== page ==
Difference between static memory allocation and dynamic memory allocation


I would like to know what is the difference between static memory allocation and dynamic memory allocation?

Could you explain this with any example?

4/27/2016 6:58:57 PM

Accepted Answer

There are three types of allocation — static, automatic, and dynamic.

Static Allocation means, that the memory for your variables is allocated when the program starts. The size is fixed when the program is created. It applies to global variables, file scope variables, and variables qualified with static defined inside functions.

Automatic memory allocation occurs for (non-static) variables defined inside functions, and is usually stored on the stack (though the C standard doesn't mandate that a stack is used). You do not have to reserve extra memory using them, but on the other hand, have also limited control over the lifetime of this memory. E.g: automatic variables in a function are only there until the function finishes.

void func() {
    int i; /* `i` only exists during `func` */

Dynamic memory allocation is a bit different. You now control the exact size and the lifetime of these memory locations. If you don't free it, you'll run into memory leaks, which may cause your application to crash, since at some point of time, system cannot allocate more memory.

int* func() {
    int* mem = malloc(1024);
    return mem;

int* mem = func(); /* still accessible */

In the upper example, the allocated memory is still valid and accessible, even though the function terminated. When you are done with the memory, you have to free it:

11/3/2017 9:49:05 AM

Static Memory Allocation:

  • Variables get allocated permanently
  • Allocation is done before program execution
  • It uses the data structure called stack for implementing static allocation
  • Less efficient
  • There is no memory reusability

Dynamic Memory Allocation:

  • Variables get allocated only if the program unit gets active
  • Allocation is done during program execution
  • It uses the data structure called heap for implementing dynamic allocation
  • More efficient
  • There is memory reusability . Memory can be freed when not required

Static memory allocation: The compiler allocates the required memory space for a declared variable.By using the address of operator,the reserved address is obtained and this address may be assigned to a pointer variable.Since most of the declared variable have static memory,this way of assigning pointer value to a pointer variable is known as static memory allocation. memory is assigned during compilation time.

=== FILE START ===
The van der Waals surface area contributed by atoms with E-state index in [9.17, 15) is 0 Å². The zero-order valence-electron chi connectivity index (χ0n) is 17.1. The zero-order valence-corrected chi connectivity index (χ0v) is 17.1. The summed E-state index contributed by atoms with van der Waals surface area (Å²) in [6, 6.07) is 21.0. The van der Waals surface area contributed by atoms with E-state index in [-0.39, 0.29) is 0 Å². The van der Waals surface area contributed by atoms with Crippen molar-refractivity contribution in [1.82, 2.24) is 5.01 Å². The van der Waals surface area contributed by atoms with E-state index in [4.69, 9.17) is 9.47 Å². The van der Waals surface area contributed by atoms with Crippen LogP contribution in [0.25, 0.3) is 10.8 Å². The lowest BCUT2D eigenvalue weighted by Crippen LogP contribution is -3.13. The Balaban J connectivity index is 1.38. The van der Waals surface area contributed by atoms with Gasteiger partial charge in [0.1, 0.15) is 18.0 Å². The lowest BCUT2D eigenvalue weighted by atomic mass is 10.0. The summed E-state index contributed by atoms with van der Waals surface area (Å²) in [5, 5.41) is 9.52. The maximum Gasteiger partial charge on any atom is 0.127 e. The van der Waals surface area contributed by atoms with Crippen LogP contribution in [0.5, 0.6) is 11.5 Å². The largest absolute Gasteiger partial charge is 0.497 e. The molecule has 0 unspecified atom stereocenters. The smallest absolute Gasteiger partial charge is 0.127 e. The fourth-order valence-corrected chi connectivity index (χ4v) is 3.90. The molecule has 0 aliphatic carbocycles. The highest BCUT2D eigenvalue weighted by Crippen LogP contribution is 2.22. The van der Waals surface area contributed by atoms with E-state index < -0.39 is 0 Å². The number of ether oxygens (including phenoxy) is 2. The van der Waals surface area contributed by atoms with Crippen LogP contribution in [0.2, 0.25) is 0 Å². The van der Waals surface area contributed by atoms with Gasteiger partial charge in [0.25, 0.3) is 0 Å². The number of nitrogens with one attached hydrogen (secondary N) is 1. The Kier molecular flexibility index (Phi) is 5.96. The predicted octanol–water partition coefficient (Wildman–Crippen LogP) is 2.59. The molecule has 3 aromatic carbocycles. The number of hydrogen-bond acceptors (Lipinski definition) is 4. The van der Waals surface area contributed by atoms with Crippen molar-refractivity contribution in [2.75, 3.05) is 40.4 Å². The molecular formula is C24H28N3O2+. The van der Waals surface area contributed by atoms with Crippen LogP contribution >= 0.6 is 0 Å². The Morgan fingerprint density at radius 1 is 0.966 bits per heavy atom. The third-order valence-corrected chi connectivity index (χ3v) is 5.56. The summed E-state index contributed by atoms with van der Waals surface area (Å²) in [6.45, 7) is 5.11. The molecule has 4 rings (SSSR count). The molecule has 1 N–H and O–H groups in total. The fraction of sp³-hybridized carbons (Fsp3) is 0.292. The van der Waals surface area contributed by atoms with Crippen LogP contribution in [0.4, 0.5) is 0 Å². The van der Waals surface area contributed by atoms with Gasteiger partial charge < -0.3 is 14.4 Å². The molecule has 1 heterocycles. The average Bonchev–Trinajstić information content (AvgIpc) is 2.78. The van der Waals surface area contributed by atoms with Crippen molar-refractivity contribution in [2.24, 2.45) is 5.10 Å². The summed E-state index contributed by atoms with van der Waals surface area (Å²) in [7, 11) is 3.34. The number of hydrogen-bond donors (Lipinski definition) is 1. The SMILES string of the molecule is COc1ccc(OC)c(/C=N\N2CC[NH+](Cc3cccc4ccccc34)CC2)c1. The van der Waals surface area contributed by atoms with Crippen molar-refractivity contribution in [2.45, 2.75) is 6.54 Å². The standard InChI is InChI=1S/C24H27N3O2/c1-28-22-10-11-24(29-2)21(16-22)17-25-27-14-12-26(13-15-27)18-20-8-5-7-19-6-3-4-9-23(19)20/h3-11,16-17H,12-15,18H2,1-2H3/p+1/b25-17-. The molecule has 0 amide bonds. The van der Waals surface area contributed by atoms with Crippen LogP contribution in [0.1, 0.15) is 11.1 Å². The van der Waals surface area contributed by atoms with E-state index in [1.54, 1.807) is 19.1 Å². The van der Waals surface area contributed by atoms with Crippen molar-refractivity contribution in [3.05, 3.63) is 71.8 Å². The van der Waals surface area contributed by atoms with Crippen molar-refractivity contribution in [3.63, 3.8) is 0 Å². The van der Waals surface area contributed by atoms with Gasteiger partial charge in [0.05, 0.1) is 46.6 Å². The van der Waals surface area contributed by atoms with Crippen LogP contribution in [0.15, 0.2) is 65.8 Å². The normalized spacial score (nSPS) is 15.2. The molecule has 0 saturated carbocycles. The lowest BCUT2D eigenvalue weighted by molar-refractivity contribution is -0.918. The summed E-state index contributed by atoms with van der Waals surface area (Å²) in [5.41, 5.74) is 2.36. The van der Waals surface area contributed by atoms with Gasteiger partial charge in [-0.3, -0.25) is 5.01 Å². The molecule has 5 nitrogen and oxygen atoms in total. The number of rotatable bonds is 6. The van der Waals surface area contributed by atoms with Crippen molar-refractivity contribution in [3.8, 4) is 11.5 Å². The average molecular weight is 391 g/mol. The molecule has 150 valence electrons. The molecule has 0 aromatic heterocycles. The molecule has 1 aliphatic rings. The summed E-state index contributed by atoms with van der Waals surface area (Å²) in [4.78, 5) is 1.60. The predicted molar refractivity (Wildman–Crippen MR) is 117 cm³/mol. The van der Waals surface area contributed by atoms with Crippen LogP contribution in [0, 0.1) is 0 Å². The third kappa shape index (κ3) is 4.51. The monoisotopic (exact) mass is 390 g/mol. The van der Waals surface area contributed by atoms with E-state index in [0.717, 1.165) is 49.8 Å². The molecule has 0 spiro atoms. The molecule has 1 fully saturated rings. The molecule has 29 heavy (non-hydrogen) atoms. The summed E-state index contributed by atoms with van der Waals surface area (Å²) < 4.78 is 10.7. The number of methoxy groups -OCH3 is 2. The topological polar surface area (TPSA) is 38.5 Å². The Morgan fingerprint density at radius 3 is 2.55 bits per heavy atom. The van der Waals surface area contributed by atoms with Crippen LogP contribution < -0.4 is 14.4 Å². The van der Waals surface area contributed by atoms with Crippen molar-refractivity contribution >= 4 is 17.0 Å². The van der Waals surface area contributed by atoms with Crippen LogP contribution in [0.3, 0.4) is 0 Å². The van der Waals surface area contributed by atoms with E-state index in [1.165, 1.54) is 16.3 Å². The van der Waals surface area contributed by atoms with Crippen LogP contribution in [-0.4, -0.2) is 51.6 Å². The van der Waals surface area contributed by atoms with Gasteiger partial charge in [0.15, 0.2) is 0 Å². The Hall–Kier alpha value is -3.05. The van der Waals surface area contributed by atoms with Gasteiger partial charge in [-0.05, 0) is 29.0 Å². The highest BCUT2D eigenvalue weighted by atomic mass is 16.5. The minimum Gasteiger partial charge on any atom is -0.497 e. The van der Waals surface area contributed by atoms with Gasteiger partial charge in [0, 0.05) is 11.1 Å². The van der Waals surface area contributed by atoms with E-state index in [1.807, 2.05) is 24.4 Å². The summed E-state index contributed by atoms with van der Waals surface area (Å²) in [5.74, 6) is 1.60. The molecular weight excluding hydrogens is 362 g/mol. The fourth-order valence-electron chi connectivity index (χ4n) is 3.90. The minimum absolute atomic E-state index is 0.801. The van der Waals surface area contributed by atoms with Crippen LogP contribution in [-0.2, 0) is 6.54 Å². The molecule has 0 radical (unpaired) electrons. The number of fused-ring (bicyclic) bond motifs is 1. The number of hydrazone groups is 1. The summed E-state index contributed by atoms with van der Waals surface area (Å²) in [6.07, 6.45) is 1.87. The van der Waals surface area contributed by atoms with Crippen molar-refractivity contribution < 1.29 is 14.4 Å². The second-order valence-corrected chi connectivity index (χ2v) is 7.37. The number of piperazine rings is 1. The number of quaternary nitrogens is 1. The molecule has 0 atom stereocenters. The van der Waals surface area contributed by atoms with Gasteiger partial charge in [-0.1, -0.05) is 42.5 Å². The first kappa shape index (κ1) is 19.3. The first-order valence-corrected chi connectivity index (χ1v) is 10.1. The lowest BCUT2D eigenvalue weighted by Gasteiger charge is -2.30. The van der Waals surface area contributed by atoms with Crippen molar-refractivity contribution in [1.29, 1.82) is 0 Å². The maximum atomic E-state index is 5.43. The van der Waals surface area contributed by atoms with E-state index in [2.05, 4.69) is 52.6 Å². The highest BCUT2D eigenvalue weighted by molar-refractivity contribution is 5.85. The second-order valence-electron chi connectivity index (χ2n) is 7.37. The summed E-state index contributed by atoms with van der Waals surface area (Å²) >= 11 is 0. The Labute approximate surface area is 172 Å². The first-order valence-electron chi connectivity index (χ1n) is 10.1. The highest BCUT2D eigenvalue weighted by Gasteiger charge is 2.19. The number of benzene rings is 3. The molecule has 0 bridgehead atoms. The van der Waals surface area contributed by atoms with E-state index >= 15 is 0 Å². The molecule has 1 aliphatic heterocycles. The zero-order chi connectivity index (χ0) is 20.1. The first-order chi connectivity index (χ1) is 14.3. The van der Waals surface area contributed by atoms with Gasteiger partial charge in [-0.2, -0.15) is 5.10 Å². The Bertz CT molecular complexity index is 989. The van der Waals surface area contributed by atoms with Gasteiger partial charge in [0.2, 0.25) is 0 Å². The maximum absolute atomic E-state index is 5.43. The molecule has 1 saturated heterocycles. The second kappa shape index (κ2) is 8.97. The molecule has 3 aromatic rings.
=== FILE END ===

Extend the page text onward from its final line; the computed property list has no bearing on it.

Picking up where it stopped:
Dynamic memory allocation: It uses functions such as malloc( ) or calloc( ) to get memory dynamically.If these functions are used to get memory dynamically and the values returned by these functions are assingned to pointer variables, such assignments are known as dynamic memory allocation.memory is assined during run time.



Memory is allocated before the execution of the program begins (During Compilation).
Memory is allocated during the execution of the program.

No memory allocation or deallocation actions are performed during Execution.
Memory Bindings are established and destroyed during the Execution.

Variables remain permanently allocated.
Allocated only when program unit is active.

Implemented using stacks and heaps.
Implemented using data segments.

Pointer is needed to accessing variables.
No need of Dynamically allocated pointers.

Faster execution than Dynamic.
Slower execution than static.

More memory Space required.
Less Memory space required.


Static memory allocation is allocated memory before execution pf program during compile time. Dynamic memory alocation is alocated memory during execution of program at run time.


Static memory allocation. Memory allocated will be in stack.

int a[10];

Dynamic memory allocation. Memory allocated will be in heap.

int *a = malloc(sizeof(int) * 10);

and the latter should be freed since there is no Garbage Collector(GC) in C.


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